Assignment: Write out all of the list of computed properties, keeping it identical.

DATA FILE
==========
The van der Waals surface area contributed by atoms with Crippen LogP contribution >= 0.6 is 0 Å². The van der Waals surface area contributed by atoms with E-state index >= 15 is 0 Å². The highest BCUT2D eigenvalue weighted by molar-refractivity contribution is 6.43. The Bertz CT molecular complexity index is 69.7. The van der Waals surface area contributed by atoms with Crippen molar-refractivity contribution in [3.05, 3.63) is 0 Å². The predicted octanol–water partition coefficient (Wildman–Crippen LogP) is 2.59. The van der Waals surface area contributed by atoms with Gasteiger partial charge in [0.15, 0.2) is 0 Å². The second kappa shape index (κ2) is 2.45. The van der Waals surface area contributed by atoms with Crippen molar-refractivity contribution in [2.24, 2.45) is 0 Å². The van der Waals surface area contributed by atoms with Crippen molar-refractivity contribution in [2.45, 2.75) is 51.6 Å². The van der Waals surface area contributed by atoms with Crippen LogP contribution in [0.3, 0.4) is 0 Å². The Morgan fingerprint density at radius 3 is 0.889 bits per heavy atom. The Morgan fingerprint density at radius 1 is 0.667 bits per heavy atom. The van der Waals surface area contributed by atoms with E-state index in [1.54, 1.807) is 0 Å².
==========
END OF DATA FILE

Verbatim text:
The van der Waals surface area contributed by atoms with Crippen LogP contribution >= 0.6 is 0 Å². The van der Waals surface area contributed by atoms with E-state index >= 15 is 0 Å². The highest BCUT2D eigenvalue weighted by molar-refractivity contribution is 6.43. The Bertz CT molecular complexity index is 69.7. The van der Waals surface area contributed by atoms with Crippen molar-refractivity contribution in [3.05, 3.63) is 0 Å². The predicted octanol–water partition coefficient (Wildman–Crippen LogP) is 2.59. The van der Waals surface area contributed by atoms with Gasteiger partial charge in [0.15, 0.2) is 0 Å². The second kappa shape index (κ2) is 2.45. The van der Waals surface area contributed by atoms with Crippen molar-refractivity contribution in [2.24, 2.45) is 0 Å². The van der Waals surface area contributed by atoms with Crippen molar-refractivity contribution in [2.45, 2.75) is 51.6 Å². The van der Waals surface area contributed by atoms with Crippen LogP contribution in [0.3, 0.4) is 0 Å². The Morgan fingerprint density at radius 3 is 0.889 bits per heavy atom. The Morgan fingerprint density at radius 1 is 0.667 bits per heavy atom. The van der Waals surface area contributed by atoms with E-state index in [1.54, 1.807) is 0 Å².